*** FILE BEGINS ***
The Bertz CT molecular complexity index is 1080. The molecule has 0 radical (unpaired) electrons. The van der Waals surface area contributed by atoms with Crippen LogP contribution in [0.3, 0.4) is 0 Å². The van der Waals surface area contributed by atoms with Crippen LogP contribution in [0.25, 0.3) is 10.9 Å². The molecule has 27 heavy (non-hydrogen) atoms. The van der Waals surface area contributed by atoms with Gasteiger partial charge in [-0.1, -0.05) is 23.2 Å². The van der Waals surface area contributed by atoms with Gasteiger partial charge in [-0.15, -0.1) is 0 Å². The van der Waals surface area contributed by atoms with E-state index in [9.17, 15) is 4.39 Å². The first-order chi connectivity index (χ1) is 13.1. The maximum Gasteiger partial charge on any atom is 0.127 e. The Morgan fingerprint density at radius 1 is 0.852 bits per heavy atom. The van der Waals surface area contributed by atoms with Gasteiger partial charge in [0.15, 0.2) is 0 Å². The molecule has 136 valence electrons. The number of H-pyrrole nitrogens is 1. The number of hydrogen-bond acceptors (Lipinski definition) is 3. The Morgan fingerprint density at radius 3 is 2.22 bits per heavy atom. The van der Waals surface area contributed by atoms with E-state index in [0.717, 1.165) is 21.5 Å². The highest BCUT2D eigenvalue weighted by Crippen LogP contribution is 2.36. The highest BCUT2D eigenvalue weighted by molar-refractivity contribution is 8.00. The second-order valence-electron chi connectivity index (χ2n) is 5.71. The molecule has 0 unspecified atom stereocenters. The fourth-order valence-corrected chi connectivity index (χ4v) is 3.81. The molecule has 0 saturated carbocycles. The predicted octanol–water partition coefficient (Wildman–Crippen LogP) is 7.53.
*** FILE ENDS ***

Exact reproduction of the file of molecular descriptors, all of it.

The Bertz CT molecular complexity index is 1080. The molecule has 0 radical (unpaired) electrons. The van der Waals surface area contributed by atoms with Crippen LogP contribution in [0.3, 0.4) is 0 Å². The van der Waals surface area contributed by atoms with Crippen LogP contribution in [0.25, 0.3) is 10.9 Å². The molecule has 27 heavy (non-hydrogen) atoms. The van der Waals surface area contributed by atoms with Gasteiger partial charge in [-0.1, -0.05) is 23.2 Å². The van der Waals surface area contributed by atoms with Gasteiger partial charge in [-0.15, -0.1) is 0 Å². The van der Waals surface area contributed by atoms with E-state index in [9.17, 15) is 4.39 Å². The first-order chi connectivity index (χ1) is 13.1. The maximum Gasteiger partial charge on any atom is 0.127 e. The Morgan fingerprint density at radius 1 is 0.852 bits per heavy atom. The van der Waals surface area contributed by atoms with Gasteiger partial charge in [0.15, 0.2) is 0 Å². The molecule has 136 valence electrons. The number of H-pyrrole nitrogens is 1. The number of hydrogen-bond acceptors (Lipinski definition) is 3. The Morgan fingerprint density at radius 3 is 2.22 bits per heavy atom. The van der Waals surface area contributed by atoms with E-state index in [0.717, 1.165) is 21.5 Å². The highest BCUT2D eigenvalue weighted by Crippen LogP contribution is 2.36. The highest BCUT2D eigenvalue weighted by molar-refractivity contribution is 8.00. The second-order valence-electron chi connectivity index (χ2n) is 5.71. The molecule has 0 unspecified atom stereocenters. The fourth-order valence-corrected chi connectivity index (χ4v) is 3.81. The molecule has 0 saturated carbocycles. The predicted octanol–water partition coefficient (Wildman–Crippen LogP) is 7.53.